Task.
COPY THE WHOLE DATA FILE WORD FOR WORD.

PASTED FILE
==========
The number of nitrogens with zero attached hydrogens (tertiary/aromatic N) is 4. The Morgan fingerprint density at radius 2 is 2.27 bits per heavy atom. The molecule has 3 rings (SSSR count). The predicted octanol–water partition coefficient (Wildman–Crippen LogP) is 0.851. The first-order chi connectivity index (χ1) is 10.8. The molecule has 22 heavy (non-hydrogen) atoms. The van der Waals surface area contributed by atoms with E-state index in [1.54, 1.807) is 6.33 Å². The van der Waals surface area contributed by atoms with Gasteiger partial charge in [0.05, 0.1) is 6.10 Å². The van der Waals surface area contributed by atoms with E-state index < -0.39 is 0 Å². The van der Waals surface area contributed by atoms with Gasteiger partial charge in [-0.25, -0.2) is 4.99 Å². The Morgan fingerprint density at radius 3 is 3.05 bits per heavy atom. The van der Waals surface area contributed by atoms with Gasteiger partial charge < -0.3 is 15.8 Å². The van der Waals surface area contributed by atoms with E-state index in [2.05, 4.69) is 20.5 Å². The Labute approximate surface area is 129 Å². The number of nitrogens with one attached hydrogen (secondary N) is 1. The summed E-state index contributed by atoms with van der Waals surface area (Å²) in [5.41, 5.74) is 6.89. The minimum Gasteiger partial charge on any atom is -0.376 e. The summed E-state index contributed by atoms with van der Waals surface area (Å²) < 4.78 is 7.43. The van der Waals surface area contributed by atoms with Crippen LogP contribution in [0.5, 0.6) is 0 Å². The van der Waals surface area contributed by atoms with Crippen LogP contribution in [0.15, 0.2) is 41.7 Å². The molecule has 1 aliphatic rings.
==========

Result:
The number of nitrogens with zero attached hydrogens (tertiary/aromatic N) is 4. The Morgan fingerprint density at radius 2 is 2.27 bits per heavy atom. The molecule has 3 rings (SSSR count). The predicted octanol–water partition coefficient (Wildman–Crippen LogP) is 0.851. The first-order chi connectivity index (χ1) is 10.8. The molecule has 22 heavy (non-hydrogen) atoms. The van der Waals surface area contributed by atoms with E-state index in [1.54, 1.807) is 6.33 Å². The van der Waals surface area contributed by atoms with Gasteiger partial charge in [0.05, 0.1) is 6.10 Å². The van der Waals surface area contributed by atoms with E-state index < -0.39 is 0 Å². The van der Waals surface area contributed by atoms with Gasteiger partial charge in [-0.25, -0.2) is 4.99 Å². The Morgan fingerprint density at radius 3 is 3.05 bits per heavy atom. The van der Waals surface area contributed by atoms with Gasteiger partial charge < -0.3 is 15.8 Å². The van der Waals surface area contributed by atoms with E-state index in [2.05, 4.69) is 20.5 Å². The Labute approximate surface area is 129 Å². The number of nitrogens with one attached hydrogen (secondary N) is 1. The summed E-state index contributed by atoms with van der Waals surface area (Å²) in [5.41, 5.74) is 6.89. The minimum Gasteiger partial charge on any atom is -0.376 e. The summed E-state index contributed by atoms with van der Waals surface area (Å²) < 4.78 is 7.43. The van der Waals surface area contributed by atoms with Crippen LogP contribution in [0.5, 0.6) is 0 Å². The van der Waals surface area contributed by atoms with Crippen LogP contribution in [0.15, 0.2) is 41.7 Å². The molecule has 1 aliphatic rings.